It was good to see a couple of fellow archivists at the showcase conference for JISC’s Impact and Embedding of Digitised Resources programme. As searchroom visitor figures continue to fall, it is more important than ever that archivists understand how to measure and demonstrate the usage and impact of their online resources. The number of unique visitor’s to the archive service’s website (currently the only metric available in the CIPFA questionnaire for Archive Services, for instance) is no longer (if it ever was) adequate as a measure of online usage.  As Dr Eric Meyer pointed out in his introduction, one of the central lessons arising from the development of the Toolkit for the Impact of Digitised Scholarly Resources has been that no single metric will ever tell the whole story – a range of qualitative and quantitative methods are necessary to provide a full picture.  The word ‘scholarly’ in the toolkit’s name may be rather off-putting to some archivists working in local government repositories. That would be a shame, because this free online resource is full of very practical and useful advice and guidance. Like the historians caracatured by Sharon Howard of the Old Bailey Online project, archivists are not good at “studying people who can answer back” – the professional archival literature is full of laments about how poor we are at user studies. The synthesis report from the Impact programme, Splashes and Ripples: Synthesizing the Evidence on the Impacts of Digital Resources, is recommended reading; detailed evaluation reports from each of the projects which took part in the programme are also available (at http://www.jisc.ac.uk/whatwedo/programmes/digitisation/impactembedding.aspx).  Many of the recommendations made by the report would be relatively straightforward to implement, yet could potentially transform archive services’ online presence – and the TIDSR toolkit contains the resources to help evaluate the change.  Simple suggestions like picking non-word acronymns to improve project visibility online (like TIDSR – at last I have understood the Internet’s curious aversion to vowels, flickr, lanyrd, tumblr and so on!) and providing simple, automatic citations that are easy to copy or download (although I rather fear that archives are missing the boat on this one). Jane Winters was also excellent on the subject of sustaining digital impact, an important subject for archives whose online resources are perhaps more likely than most to have a long shelf-life. Twitter coverage of the event is available on Summarizr (another one!).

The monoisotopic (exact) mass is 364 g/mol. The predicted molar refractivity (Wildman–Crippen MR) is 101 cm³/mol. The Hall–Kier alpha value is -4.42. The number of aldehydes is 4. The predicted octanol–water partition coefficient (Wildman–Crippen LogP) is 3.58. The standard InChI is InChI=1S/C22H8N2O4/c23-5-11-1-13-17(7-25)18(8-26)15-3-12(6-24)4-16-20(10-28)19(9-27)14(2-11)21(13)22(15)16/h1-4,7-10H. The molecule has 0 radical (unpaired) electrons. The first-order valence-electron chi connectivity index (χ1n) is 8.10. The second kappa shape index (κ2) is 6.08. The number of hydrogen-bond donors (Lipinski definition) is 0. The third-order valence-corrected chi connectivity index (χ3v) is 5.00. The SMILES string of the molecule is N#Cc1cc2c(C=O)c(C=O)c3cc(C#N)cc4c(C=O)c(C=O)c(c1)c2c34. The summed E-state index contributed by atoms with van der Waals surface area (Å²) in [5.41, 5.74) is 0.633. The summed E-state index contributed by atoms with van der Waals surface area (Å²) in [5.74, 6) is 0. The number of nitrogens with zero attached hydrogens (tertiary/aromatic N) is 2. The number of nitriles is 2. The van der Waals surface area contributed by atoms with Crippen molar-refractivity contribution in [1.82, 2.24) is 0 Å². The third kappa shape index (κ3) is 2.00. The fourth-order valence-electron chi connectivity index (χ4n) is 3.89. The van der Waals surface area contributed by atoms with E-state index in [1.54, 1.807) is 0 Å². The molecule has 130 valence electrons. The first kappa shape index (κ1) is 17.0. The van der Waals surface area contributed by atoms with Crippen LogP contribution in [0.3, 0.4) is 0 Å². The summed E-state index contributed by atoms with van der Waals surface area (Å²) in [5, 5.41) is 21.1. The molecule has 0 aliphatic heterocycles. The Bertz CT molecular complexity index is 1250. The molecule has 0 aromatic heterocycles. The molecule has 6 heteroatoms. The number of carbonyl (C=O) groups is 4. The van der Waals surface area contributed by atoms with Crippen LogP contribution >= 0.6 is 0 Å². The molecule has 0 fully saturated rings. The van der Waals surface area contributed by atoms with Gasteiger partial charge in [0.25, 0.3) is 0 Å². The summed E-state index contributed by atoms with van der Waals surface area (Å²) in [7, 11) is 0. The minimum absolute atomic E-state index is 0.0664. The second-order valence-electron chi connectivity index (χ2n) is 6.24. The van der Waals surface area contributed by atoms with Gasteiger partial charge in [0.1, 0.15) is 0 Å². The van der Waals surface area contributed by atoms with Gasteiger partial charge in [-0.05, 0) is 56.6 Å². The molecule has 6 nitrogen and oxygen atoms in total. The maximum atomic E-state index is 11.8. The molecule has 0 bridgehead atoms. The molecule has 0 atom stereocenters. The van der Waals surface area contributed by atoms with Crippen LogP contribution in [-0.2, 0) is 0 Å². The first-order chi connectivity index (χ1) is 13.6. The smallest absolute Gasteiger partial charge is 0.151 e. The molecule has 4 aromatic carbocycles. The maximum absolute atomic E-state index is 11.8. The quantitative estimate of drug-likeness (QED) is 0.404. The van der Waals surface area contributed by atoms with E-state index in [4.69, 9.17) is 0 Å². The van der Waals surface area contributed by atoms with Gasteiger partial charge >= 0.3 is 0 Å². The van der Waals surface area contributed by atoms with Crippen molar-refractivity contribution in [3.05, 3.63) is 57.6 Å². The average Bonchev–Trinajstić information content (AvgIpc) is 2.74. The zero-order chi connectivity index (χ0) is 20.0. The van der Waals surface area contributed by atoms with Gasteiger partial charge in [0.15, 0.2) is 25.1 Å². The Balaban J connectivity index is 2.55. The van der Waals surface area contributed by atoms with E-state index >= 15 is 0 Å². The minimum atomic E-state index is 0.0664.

One gap in the existing digital measurement landscape which occurred to me during the Impacts event was the need for metrics which take account, not just of the passive audience of digital resources, but of those who contribute to them and participate in a more active way.  The problem is easily illustrated by the difficulties encountered when using standard quantitative measurement tools with Web2.0 type sites.  Attempting to collate statistics on sites such as Your Archives or Transcribe Bentham through the likes of Google Scholar or Yahoo’s Site Explorer is handicapped by the very flexibility of a wiki site structure, compounded again, I suspect, by the want of a uniquely traceable identity.  Google Scholar, in particular, seems averse to searches on URLs (although curiously, I discovered that although a search for yourarchives.nationalarchives.gov.uk produces 0 hits, yourarchives.nationalarchives.gov.* comes back with 26), whilst sites which invite user contributions are perhaps particularly susceptible to false-positive site inlink hits where they are highlighted as a general resource in blogrolls and the like.

This need to be clearer about what we mean by user engagement and how to measure when we’ve successfully achieved it was also my main take-away from the following week’s RunCoCo Conference – Beyond Collections: Crowdsourcing for Public Engagement.  Like Arfon Smith of the Zooniverse team, I am not very comfortable with the term ‘crowdsourcing’, and indeed many of the projects showcased at the Beyond conference seemed to me to be more technologically-enhanced outreach events or volunteer projects than true attempts to engage the ‘crowd’ (not that there is anything wrong with traditional approaches, but I just don’t think they’re crowdsourcing).  Even where large numbers of people are involved, are they truly ‘engaged’ by receiving a rubber stamp (in the case of the Erster Weltkrieg in Alltagsdokumenten project) to mark their attendance at an open day type event?  Understanding the social dynamics behind even large scale online collaborations is important – the Zooniverse ethical contract bears repeating: